Crude oil imports into the U.S. Gulf Coast rebounded in the week to Sept. 9, as the effects of a storm in the region faded, according to a report from Thomson Reuters Oil Research and Forecasts on Monday.
The Thomson Reuters Oil Research team forecast the weekly EIA number for PADD 3 imports, which includes “refinery row” in the U.S. Gulf, at 20.2 million barrels last week, up nearly 3 million barrels from the 17.3 million barrels reported by the U.S. Energy Information Administration for a week earlier.
The forecast is solely for waterborne imports focusing on the different PADD regions as defined by the EIA, since the dataset is vessel-based.
The effects of Tropical Storm Hermine interrupted shipping routes and production last week, leading to a massive fall in imports to the region and the largest weekly drop in stockpiles since December 2012. Overall weekly U.S. crude stockpiles tumbled by the most since 1999.
However, the storm eventually turned to the northeast and did not harm key facilities in the Gulf, as many had feared. The immediate rebound in imports, as a result, could trigger a fresh wave of selling in crude, some traders said.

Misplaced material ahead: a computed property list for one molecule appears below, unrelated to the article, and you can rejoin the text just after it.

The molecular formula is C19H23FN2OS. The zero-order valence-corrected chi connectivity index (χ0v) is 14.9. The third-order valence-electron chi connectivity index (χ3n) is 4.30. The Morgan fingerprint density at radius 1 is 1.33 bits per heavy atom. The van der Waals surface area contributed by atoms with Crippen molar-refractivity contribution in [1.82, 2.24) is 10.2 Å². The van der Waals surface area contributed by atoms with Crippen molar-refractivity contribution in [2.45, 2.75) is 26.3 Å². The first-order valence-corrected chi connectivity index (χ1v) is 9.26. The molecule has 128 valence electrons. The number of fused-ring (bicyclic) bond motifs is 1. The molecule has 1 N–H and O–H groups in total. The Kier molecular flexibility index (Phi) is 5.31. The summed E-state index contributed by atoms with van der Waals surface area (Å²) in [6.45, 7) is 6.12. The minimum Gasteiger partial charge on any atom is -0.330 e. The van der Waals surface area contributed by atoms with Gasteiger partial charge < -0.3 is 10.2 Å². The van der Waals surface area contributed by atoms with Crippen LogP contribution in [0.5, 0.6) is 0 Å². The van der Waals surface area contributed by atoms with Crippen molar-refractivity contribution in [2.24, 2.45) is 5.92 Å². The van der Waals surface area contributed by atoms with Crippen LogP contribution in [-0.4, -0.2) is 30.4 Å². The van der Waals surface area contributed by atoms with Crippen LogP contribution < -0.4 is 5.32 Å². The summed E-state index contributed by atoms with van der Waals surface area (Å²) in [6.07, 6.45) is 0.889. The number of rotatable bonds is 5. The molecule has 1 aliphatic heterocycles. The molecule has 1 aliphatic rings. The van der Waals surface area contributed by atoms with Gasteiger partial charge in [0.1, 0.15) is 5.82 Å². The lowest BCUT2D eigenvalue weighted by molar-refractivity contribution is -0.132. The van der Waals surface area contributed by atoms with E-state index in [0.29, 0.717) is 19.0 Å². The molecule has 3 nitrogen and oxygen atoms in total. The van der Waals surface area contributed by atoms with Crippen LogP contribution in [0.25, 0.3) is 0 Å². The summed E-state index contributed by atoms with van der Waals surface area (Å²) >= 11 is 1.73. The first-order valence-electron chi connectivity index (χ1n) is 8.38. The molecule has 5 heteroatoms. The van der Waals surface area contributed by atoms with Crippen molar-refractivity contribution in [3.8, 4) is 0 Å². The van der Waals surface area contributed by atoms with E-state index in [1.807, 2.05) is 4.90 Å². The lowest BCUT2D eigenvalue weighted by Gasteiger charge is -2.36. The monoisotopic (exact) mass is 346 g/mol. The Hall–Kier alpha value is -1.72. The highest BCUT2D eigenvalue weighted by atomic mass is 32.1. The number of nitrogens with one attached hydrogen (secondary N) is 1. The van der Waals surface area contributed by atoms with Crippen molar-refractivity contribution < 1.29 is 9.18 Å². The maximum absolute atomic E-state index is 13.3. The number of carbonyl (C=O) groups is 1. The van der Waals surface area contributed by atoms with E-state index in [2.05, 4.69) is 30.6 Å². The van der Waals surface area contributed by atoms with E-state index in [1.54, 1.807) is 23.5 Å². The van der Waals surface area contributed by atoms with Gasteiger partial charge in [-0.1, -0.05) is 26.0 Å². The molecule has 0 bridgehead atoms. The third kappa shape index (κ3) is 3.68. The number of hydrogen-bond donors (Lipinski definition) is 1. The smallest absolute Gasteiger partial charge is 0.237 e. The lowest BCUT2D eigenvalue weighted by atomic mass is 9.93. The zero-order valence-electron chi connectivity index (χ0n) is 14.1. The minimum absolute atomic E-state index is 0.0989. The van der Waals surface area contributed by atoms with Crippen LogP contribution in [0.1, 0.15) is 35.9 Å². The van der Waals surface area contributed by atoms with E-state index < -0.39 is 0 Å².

Bloated inventories are still a major concern among oil bulls hoping for a balanced market after grappling with two years of oversupply.
The majority of oil imports into the Gulf region arrive in large vessels. Crude from Canada is transported by pipeline.
Middle Eastern imports into PADD 3 rebounded over 30 percent during the week, led by Kuwait and Saudi Arabia, according to the report.
Last week, one shipment each from Kuwait and Saudi carried about 1 million barrels and discharged in the Louisiana Offshore Oil Port (LOOP), the report said.
Source: Oil news